The attack on the Saudi’s Abqaiq-Khurais oil processing facility has contributed to further Middle Eastern instability, and drawn the geopolitical risk premium higher for oil and natural gas exploration and production (E&P) development. Saudi Aramco is back to producing close to pre-attack levels of 9.9 million barrel per day (mb/d) of oil, but the company is still trying to restore damaged spare capacity. Restored capacity is important, because it coincides with Saudi Aramco’s announcement that it would pay a $75 billion dividend on its upcoming IPO.
This combustible Middle Eastern conflict between Saudi Arabia and Iran is a main reason Europe – led by BFG – is turning towards resuming sanctions and acquiescing to Washington’s demands of tougher sanctions and actions towards the Iranian government. “Tactical disagreements” over Iran between London, Paris, and Berlin have now been pushed aside since the attacks put the possibility of increased escalations in the Middle East, which falls within the traditional European and NATO sphere of influence.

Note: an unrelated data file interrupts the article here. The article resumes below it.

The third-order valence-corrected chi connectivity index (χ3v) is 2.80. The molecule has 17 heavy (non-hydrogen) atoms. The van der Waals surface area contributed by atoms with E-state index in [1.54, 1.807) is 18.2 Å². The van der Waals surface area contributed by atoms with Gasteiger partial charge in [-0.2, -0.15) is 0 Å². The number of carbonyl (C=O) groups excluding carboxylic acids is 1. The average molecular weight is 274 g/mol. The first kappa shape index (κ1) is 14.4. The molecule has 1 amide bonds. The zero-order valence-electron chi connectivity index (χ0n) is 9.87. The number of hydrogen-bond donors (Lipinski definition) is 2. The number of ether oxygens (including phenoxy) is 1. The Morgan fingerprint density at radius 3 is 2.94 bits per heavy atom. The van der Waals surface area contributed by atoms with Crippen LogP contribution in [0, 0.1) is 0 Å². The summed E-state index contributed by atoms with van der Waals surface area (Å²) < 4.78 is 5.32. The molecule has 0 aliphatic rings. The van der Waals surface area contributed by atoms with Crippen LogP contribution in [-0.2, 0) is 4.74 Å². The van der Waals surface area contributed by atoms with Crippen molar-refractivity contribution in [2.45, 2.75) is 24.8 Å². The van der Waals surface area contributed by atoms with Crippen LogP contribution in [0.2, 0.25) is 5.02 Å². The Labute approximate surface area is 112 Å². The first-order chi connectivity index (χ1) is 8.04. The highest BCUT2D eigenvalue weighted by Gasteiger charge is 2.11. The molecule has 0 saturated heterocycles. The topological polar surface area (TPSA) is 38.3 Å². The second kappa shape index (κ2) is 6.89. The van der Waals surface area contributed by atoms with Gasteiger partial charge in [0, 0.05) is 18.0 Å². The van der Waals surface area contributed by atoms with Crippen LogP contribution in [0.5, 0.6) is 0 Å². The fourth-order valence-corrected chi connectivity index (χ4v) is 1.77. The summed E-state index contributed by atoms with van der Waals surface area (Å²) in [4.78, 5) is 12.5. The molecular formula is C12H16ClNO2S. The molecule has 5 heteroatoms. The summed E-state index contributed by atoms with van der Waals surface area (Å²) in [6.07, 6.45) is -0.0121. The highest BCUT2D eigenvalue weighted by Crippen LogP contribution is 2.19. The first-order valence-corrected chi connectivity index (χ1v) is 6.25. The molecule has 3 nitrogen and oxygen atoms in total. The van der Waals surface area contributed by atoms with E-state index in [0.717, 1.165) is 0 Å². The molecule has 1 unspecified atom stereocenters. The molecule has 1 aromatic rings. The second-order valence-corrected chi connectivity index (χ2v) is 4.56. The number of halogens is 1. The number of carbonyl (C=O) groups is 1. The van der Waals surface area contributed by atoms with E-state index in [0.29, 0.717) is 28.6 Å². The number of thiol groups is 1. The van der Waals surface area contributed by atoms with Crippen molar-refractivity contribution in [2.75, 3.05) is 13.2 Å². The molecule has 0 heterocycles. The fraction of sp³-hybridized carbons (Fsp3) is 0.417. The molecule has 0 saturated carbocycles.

European security and financial implications from the unprovoked Saudi bombing turns Europe toward seeing Iran as a threat, instead of a stable, economic and security partner. The European triumvirate said they call on “Iran to accept negotiation on a long-term framework for its nuclear programme as well as on issues related to regional security, including its missiles programme and other means of delivery.”
This significant shift in policy echoes U.S. sentiments that it would renegotiate the 2015 Iran nuclear deal, constrain Iran’s ballistic missile program, and reach an understanding on Iran’s ascendant role in the region. Tehran is now isolated from previously understanding European capitals, and INSTEX will no longer assist in financially circumventing U.S. sanctions, or in buying Iranian oil. European purchases of Iranian crude were a main source of hard currency for the Iranian government and its affected citizenry.